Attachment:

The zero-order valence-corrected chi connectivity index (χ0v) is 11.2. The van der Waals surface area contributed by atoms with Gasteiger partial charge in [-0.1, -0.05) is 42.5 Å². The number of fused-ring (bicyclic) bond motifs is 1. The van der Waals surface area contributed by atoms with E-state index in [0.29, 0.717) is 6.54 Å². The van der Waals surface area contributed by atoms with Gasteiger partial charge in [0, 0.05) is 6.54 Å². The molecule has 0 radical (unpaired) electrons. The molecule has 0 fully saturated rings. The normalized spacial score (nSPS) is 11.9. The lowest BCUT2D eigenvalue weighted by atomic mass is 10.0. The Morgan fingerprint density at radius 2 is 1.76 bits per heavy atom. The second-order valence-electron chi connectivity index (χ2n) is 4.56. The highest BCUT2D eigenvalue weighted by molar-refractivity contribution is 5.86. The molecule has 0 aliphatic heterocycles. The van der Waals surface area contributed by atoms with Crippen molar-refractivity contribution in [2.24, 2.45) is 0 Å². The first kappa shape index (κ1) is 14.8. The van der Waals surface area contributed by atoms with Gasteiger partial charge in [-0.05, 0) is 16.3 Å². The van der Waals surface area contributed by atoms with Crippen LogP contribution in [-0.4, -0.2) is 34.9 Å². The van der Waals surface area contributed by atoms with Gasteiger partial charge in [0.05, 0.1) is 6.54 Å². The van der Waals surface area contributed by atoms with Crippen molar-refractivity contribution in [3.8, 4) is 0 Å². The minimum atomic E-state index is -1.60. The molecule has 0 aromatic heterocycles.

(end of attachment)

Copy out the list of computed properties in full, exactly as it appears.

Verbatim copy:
The zero-order valence-corrected chi connectivity index (χ0v) is 11.2. The van der Waals surface area contributed by atoms with Gasteiger partial charge in [-0.1, -0.05) is 42.5 Å². The number of fused-ring (bicyclic) bond motifs is 1. The van der Waals surface area contributed by atoms with E-state index in [0.29, 0.717) is 6.54 Å². The van der Waals surface area contributed by atoms with Gasteiger partial charge in [0, 0.05) is 6.54 Å². The molecule has 0 radical (unpaired) electrons. The molecule has 0 fully saturated rings. The normalized spacial score (nSPS) is 11.9. The lowest BCUT2D eigenvalue weighted by atomic mass is 10.0. The Morgan fingerprint density at radius 2 is 1.76 bits per heavy atom. The second-order valence-electron chi connectivity index (χ2n) is 4.56. The highest BCUT2D eigenvalue weighted by molar-refractivity contribution is 5.86. The molecule has 0 aliphatic heterocycles. The van der Waals surface area contributed by atoms with Crippen molar-refractivity contribution in [2.24, 2.45) is 0 Å². The first kappa shape index (κ1) is 14.8. The van der Waals surface area contributed by atoms with Gasteiger partial charge in [-0.05, 0) is 16.3 Å². The van der Waals surface area contributed by atoms with Crippen LogP contribution in [-0.4, -0.2) is 34.9 Å². The van der Waals surface area contributed by atoms with Gasteiger partial charge in [0.05, 0.1) is 6.54 Å². The van der Waals surface area contributed by atoms with Crippen molar-refractivity contribution in [3.8, 4) is 0 Å². The minimum atomic E-state index is -1.60. The molecule has 0 aromatic heterocycles.